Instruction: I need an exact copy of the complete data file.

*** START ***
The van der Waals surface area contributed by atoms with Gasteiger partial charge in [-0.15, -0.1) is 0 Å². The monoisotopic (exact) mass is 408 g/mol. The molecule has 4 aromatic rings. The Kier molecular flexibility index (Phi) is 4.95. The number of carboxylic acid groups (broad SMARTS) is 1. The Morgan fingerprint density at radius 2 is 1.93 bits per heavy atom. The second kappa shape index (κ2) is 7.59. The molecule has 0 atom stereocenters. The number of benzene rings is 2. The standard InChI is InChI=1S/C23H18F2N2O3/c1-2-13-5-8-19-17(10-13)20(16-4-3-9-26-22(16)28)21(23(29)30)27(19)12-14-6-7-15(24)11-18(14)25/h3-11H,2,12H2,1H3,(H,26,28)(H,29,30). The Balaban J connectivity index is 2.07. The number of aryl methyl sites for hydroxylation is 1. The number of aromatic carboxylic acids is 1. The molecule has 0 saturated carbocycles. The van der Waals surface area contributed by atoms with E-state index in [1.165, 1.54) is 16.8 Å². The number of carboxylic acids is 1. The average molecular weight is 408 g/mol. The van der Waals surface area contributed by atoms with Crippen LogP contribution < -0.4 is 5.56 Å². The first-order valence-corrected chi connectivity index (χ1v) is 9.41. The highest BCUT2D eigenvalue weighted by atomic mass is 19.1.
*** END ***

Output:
The van der Waals surface area contributed by atoms with Gasteiger partial charge in [-0.15, -0.1) is 0 Å². The monoisotopic (exact) mass is 408 g/mol. The molecule has 4 aromatic rings. The Kier molecular flexibility index (Phi) is 4.95. The number of carboxylic acid groups (broad SMARTS) is 1. The Morgan fingerprint density at radius 2 is 1.93 bits per heavy atom. The second kappa shape index (κ2) is 7.59. The molecule has 0 atom stereocenters. The number of benzene rings is 2. The standard InChI is InChI=1S/C23H18F2N2O3/c1-2-13-5-8-19-17(10-13)20(16-4-3-9-26-22(16)28)21(23(29)30)27(19)12-14-6-7-15(24)11-18(14)25/h3-11H,2,12H2,1H3,(H,26,28)(H,29,30). The Balaban J connectivity index is 2.07. The number of aryl methyl sites for hydroxylation is 1. The number of aromatic carboxylic acids is 1. The molecule has 0 saturated carbocycles. The van der Waals surface area contributed by atoms with E-state index in [1.165, 1.54) is 16.8 Å². The number of carboxylic acids is 1. The average molecular weight is 408 g/mol. The van der Waals surface area contributed by atoms with Crippen LogP contribution < -0.4 is 5.56 Å². The first-order valence-corrected chi connectivity index (χ1v) is 9.41. The highest BCUT2D eigenvalue weighted by atomic mass is 19.1.